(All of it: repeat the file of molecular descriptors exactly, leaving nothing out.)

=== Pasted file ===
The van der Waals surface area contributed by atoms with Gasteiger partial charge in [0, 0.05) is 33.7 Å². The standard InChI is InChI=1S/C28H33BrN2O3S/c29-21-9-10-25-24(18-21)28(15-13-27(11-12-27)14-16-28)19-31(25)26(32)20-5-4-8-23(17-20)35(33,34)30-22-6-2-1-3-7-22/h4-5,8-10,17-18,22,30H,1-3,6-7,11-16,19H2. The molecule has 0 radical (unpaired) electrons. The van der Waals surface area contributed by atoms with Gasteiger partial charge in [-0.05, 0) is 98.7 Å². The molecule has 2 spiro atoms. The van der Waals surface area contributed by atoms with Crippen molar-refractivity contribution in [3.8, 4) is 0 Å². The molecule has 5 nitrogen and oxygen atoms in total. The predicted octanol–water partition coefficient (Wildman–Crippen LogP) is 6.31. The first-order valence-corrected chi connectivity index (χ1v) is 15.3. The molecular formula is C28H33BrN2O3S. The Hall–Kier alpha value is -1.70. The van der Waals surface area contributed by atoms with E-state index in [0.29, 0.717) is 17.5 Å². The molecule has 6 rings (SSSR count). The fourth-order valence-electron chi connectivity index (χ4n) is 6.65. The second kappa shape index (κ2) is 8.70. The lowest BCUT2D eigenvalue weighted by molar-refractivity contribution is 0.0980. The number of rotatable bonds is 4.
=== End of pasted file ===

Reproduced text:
The van der Waals surface area contributed by atoms with Gasteiger partial charge in [0, 0.05) is 33.7 Å². The standard InChI is InChI=1S/C28H33BrN2O3S/c29-21-9-10-25-24(18-21)28(15-13-27(11-12-27)14-16-28)19-31(25)26(32)20-5-4-8-23(17-20)35(33,34)30-22-6-2-1-3-7-22/h4-5,8-10,17-18,22,30H,1-3,6-7,11-16,19H2. The molecule has 0 radical (unpaired) electrons. The van der Waals surface area contributed by atoms with Gasteiger partial charge in [-0.05, 0) is 98.7 Å². The molecule has 2 spiro atoms. The van der Waals surface area contributed by atoms with Crippen molar-refractivity contribution in [3.8, 4) is 0 Å². The molecule has 5 nitrogen and oxygen atoms in total. The predicted octanol–water partition coefficient (Wildman–Crippen LogP) is 6.31. The first-order valence-corrected chi connectivity index (χ1v) is 15.3. The molecular formula is C28H33BrN2O3S. The Hall–Kier alpha value is -1.70. The van der Waals surface area contributed by atoms with E-state index in [0.29, 0.717) is 17.5 Å². The molecule has 6 rings (SSSR count). The fourth-order valence-electron chi connectivity index (χ4n) is 6.65. The second kappa shape index (κ2) is 8.70. The lowest BCUT2D eigenvalue weighted by molar-refractivity contribution is 0.0980. The number of rotatable bonds is 4.